5 Questions to Ask Yourself Before Making Any Decision

When confronted with multiple options, everyone has a different method for figuring out which is best. Some make pros and cons lists, others have a brainstorm with friends and family. Some leave it purely to fate. Whatever your method, it’s important to remember that every decision, big or small, is important.

Big decisions, like where to go to college, might determine your future career and where you live. Smaller choices, like deciding to play hooky from work to read in a café, have led to people finding their future spouse. While certain choices can turn out to be essentially arbitrary, some set us on a path that can be almost impossible to abandon. So there may be some pressure behind your next decision, but don’t melt down like a Dali clock just yet. There are a few questions to ask yourself before diving headfirst into your solution.

Is It True to Yourself, Not What Others Expect of You?

Holding yourself up to the expectations of others is a form of self-abuse, and there are few things sadder than seeing someone make their decisions based on what others want. While it may not always work out for you to be a musician or an author or an athlete or whatever it is you’re truly passionate about, giving it up merely because you’re told it’s unrealistic or because your parents would have put “Dr.” on your birth certificate if they’d had the choice isn’t fair to yourself. I’m scared to say “you only live once” because of how ridiculous it sounds, but seriously, Drake knows what he’s talking about.

It’s not just for big career decisions either. From what to have for dinner to what to wear, it’s ultimately your call. Now this isn’t necessarily a license to shout “YOLO” and order a Big Mac for dinner two weeks straight or to wear that ridiculous tuxedo shirt from your senior prom to work tomorrow. But you do need to realize that every choice you make is important and every choice you make is yours. Good outcome or bad outcome it’s going to be you that pays the price or reaps the rewards so take advice when you want it, but realize the power you have over your own life. Live the life you want, not the life others want for you.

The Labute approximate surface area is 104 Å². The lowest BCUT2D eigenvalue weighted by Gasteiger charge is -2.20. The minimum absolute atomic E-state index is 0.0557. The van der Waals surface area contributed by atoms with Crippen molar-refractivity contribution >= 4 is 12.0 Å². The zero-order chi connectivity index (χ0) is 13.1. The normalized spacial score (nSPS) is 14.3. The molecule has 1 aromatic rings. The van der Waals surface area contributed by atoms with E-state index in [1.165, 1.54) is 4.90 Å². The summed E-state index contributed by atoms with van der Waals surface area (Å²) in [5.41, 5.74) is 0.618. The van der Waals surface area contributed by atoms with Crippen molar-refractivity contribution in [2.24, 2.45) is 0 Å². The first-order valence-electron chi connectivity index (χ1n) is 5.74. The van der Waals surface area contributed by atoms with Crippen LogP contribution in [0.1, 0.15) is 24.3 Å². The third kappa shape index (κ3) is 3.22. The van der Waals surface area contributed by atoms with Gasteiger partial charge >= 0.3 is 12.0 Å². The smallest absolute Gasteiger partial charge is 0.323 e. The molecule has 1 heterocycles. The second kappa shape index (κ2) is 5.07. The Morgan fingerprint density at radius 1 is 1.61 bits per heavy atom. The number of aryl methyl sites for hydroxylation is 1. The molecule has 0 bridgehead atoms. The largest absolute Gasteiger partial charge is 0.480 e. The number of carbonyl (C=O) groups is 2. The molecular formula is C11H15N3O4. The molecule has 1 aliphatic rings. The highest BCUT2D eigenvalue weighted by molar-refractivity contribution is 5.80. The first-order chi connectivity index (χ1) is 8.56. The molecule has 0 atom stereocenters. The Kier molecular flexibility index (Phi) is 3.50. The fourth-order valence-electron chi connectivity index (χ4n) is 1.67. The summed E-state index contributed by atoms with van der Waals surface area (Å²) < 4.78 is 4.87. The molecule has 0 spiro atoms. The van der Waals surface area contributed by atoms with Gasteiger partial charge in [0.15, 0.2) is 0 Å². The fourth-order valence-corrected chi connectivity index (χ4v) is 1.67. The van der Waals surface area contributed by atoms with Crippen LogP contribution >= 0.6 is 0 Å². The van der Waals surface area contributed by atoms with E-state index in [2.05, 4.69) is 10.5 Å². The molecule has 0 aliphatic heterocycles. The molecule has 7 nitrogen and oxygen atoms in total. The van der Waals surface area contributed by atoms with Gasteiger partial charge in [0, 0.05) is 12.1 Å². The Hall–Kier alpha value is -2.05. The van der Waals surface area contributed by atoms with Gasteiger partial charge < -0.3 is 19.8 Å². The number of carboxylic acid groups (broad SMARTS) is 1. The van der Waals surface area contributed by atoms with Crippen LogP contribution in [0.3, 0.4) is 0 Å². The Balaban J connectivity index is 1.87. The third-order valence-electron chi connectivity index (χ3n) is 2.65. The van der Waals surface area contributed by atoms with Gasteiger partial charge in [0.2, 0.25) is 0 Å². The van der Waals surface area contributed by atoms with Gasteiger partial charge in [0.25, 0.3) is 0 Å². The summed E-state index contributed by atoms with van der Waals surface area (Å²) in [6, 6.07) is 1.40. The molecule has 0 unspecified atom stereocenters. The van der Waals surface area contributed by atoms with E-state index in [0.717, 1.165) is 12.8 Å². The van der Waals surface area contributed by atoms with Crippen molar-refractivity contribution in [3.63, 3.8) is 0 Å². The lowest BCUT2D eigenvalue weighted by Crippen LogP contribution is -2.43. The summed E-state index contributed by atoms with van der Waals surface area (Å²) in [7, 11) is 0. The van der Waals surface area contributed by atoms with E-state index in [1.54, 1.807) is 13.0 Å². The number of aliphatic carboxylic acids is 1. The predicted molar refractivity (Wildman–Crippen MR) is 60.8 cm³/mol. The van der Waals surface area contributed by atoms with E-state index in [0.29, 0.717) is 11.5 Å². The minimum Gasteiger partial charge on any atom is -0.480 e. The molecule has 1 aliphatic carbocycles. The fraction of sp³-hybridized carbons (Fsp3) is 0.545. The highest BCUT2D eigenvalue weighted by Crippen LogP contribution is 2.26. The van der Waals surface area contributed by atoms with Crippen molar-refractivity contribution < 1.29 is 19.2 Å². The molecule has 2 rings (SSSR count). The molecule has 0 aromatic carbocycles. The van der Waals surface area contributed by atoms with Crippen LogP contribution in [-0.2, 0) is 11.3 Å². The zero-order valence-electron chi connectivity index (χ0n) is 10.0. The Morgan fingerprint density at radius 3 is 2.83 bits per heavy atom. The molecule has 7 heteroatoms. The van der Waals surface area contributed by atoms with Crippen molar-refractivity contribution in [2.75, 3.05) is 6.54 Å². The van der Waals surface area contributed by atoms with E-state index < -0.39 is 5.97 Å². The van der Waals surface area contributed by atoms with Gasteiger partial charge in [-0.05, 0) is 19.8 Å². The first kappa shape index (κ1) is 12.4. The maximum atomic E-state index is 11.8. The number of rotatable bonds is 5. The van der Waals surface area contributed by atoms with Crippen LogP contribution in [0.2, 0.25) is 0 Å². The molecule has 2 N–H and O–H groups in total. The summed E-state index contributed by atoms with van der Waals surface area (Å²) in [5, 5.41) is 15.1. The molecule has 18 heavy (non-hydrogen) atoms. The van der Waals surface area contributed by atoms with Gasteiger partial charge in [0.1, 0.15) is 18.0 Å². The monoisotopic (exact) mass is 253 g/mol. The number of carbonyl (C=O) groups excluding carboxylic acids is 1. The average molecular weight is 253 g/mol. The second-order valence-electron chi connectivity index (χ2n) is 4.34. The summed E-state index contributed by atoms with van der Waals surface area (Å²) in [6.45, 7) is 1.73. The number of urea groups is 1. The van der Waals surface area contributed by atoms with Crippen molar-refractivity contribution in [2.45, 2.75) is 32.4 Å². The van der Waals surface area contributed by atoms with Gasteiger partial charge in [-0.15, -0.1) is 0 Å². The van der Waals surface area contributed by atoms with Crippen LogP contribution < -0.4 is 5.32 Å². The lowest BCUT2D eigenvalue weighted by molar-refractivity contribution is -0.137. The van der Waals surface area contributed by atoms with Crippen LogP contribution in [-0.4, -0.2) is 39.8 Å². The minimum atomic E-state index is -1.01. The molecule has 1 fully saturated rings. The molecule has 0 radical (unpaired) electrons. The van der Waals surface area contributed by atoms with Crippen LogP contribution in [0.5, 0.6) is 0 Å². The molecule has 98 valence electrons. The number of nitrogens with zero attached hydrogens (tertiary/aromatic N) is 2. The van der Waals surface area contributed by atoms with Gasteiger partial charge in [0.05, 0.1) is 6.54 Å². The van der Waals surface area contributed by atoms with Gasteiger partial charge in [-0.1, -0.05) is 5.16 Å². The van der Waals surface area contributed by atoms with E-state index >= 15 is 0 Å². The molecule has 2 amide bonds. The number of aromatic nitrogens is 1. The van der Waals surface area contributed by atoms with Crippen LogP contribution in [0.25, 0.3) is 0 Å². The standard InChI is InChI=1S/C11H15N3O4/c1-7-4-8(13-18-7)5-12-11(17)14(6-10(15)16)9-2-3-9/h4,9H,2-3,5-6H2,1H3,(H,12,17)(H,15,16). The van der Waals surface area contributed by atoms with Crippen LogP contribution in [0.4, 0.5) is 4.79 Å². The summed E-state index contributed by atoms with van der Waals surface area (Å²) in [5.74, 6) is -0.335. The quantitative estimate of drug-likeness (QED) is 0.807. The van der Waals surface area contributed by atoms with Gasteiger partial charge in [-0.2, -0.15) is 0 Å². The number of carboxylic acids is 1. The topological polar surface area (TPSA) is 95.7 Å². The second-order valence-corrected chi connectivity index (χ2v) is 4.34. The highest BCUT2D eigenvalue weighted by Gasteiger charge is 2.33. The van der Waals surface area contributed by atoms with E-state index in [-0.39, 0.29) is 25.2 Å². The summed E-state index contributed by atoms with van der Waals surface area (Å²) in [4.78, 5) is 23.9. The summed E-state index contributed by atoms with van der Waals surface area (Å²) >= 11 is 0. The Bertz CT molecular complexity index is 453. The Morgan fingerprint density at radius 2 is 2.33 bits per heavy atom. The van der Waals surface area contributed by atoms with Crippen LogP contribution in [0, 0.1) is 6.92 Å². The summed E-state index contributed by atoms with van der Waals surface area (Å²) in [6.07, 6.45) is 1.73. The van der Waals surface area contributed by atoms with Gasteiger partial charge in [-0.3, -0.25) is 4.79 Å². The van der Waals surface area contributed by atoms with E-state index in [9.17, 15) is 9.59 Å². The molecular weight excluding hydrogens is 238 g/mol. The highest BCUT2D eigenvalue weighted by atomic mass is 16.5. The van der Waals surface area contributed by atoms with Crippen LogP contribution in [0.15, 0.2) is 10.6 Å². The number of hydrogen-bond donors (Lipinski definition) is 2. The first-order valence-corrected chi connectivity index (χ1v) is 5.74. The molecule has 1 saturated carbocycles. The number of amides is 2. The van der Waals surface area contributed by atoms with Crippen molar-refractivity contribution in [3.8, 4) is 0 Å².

Will It Take You From Your Friends?

There are times that you should be on your own, that you should flaunt your independence and your (partial) ability to find an apartment on your own and cook actual meals for yourself and do all that big kid stuff. But when you’re making decisions about where to work or study or take a long vacation, think about how it will affect your relationships — otherwise friendships can wane and loneliness can set in.

Now you’re likely thinking, that’s silly, Cody, I’m not some sociopath who will never be able to make new friends if I move around often. True, true, but here’s the thing: whether you’re jet setting for pleasure or constantly moving for work and school, you’re right that you’ll make new friends with a little effort. But after a while these super short-term relationships can become superficial, mere boredom busters without any of the depth that makes friendships worthwhile in the first place. It may sound cool to be able to hit up your “London/Hong Kong/New York/Duluth, Georgia/Spokane, Washington/Wherever friends” while you’re dropping in for a few months, but then you have to leave them too and make new ones. And, after a while, friendships can become more of a game than a genuine feeling. Trust me when I say you’ll pine for those late-night talks with your former best friend — and neither Skype nor a carousel of new acquaintances can replicate them.